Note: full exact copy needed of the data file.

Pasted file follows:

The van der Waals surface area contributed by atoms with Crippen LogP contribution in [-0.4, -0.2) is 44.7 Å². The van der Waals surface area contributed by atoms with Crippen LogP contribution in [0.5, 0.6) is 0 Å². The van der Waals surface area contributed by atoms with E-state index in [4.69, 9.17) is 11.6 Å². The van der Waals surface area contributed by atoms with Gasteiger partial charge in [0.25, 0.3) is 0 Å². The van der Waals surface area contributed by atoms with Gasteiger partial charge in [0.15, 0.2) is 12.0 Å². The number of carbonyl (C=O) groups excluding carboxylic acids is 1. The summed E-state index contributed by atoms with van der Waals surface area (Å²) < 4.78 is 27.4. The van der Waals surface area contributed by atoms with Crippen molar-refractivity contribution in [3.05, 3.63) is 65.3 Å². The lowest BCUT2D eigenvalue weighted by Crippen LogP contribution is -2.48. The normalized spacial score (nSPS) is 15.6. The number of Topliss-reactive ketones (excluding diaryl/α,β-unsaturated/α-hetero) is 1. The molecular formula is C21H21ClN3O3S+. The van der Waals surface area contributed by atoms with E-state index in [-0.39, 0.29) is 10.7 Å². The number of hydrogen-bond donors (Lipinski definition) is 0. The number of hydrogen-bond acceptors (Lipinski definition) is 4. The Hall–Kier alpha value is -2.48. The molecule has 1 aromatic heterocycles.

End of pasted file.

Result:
The van der Waals surface area contributed by atoms with Crippen LogP contribution in [-0.4, -0.2) is 44.7 Å². The van der Waals surface area contributed by atoms with Crippen LogP contribution in [0.5, 0.6) is 0 Å². The van der Waals surface area contributed by atoms with E-state index in [4.69, 9.17) is 11.6 Å². The van der Waals surface area contributed by atoms with Gasteiger partial charge in [0.25, 0.3) is 0 Å². The van der Waals surface area contributed by atoms with Gasteiger partial charge in [0.15, 0.2) is 12.0 Å². The number of carbonyl (C=O) groups excluding carboxylic acids is 1. The summed E-state index contributed by atoms with van der Waals surface area (Å²) < 4.78 is 27.4. The van der Waals surface area contributed by atoms with Crippen molar-refractivity contribution in [3.05, 3.63) is 65.3 Å². The lowest BCUT2D eigenvalue weighted by Crippen LogP contribution is -2.48. The normalized spacial score (nSPS) is 15.6. The number of Topliss-reactive ketones (excluding diaryl/α,β-unsaturated/α-hetero) is 1. The molecular formula is C21H21ClN3O3S+. The van der Waals surface area contributed by atoms with E-state index in [-0.39, 0.29) is 10.7 Å². The number of hydrogen-bond donors (Lipinski definition) is 0. The number of hydrogen-bond acceptors (Lipinski definition) is 4. The Hall–Kier alpha value is -2.48. The molecule has 1 aromatic heterocycles.